SWRCB Adopts Microplastics Definition (June 16, 2020)

At today’s State Water Resources Control Board (SWRCB) meeting, the Board voted to adopt the proposed definition of microplastics in drinking water.

Background

In 2018 California adopted a new law that required the SWRCB Division of Drinking Water (DDW) adopt a definition of microplastics in drinking water before July 1, 2020.

On March 24, 2020 the SWRCB DDW published for a 30-day public comment period a proposed definition of microplastics in drinking water.  A copy of DDW’s responses to the public comments is enclosed (Microplastics_DDW Response to Public Comments_draft).

Prior to today’s Board meeting, based on public comments, DDW staff made the following changes in the proposed definition: DDW staff changed the phrase “which have at least two dimensions that are greater than 1 and less than 5,000 micrometers” to “which have at least three dimensions that are greater than 1 nm and less than 5,000 micrometers.”

The enclosed document DDW Staff Report Microplastics_Revised (DDW Staff Report Microplastics_Revised) includes the proposed definition of microplastics as presented today to the SWRCB members.   During today’s meeting a minor change was made to footnote #3 (size-based nomenclature) of the proposed definition.

Next Steps

The 2018 law requires that by July 1, 2021 the SWRCB must adopt test methodology for microplastics in drinking water, adopt requirements for four years of testing and reporting on microplastics in drinking water, and develop accreditation requirements for laboratories to analyze microplastics.

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About Dan Askenaizer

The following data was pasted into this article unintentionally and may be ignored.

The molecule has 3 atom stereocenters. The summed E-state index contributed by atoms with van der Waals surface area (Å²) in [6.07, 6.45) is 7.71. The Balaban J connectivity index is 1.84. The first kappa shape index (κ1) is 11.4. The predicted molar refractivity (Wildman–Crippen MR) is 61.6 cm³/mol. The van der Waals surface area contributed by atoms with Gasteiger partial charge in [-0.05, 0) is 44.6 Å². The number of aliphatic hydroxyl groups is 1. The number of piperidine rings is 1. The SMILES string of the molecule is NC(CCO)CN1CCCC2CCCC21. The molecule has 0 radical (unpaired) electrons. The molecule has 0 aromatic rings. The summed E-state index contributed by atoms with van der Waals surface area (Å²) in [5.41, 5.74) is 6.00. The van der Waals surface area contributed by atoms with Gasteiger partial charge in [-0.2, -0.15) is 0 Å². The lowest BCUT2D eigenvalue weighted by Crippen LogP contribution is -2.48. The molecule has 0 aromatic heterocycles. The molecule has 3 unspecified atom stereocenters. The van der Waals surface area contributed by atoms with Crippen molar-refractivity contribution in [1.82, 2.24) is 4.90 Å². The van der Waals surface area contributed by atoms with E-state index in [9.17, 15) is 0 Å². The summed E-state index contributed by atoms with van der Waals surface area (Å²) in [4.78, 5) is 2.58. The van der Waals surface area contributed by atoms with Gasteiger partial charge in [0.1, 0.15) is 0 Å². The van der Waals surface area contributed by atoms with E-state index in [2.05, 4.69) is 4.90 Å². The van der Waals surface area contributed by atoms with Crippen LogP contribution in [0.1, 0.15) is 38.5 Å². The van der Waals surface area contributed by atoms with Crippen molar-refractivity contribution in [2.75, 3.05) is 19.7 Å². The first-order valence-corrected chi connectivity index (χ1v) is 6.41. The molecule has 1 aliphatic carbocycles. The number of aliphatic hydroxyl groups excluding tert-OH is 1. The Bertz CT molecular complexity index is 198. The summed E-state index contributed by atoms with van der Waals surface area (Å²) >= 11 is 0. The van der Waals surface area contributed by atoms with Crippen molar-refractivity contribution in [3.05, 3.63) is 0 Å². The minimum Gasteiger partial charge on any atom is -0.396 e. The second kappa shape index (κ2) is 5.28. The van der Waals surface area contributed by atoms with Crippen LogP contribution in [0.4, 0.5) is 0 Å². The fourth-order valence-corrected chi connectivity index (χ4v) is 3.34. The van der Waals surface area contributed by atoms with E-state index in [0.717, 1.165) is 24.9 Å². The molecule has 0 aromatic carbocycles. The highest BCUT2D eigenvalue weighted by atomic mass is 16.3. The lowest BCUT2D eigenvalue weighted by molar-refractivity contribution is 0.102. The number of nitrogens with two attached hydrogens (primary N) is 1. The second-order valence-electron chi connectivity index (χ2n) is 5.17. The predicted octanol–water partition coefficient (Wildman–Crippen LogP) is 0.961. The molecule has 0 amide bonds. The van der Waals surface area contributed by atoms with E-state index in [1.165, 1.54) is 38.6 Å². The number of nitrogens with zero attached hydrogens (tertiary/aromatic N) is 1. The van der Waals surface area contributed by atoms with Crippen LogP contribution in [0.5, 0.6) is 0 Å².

Dr. Askenaizer leads WQTS’ work on regulatory compliance support for many of our water agencies clients. Dr. Askenaizer tracks water quality and treatment regulations at the Federal and State levels and provides regulatory updates to our clients. Dr. Askenaizer has strong expertise in the development of Regulatory Monitoring and Compliance Plans (RMCPs), which he has completed for a number of water agencies. He has also been working on a number of projects dealing with the development of distribution system monitoring plans and review of nitrification control strategies. Prior to joining WQTS, Dr. Askenaizer was the Water Quality Manager for the Glendale Water and Power. Under his leadership, the Water Quality Group conducted a demonstration-scale study of chlorite for nitrification control and a pilot-scale study of biological treatment for removal of nitrate. Dan has 30 years of experience working on projects dealing with regulatory, water quality and public health issues. Dan has given numerous presentations at workshops and round-tables across the country for water utilities. Dan was instrumental in developing and implementing a Mentoring Program for water staff and was involved in a Sustainable Development team.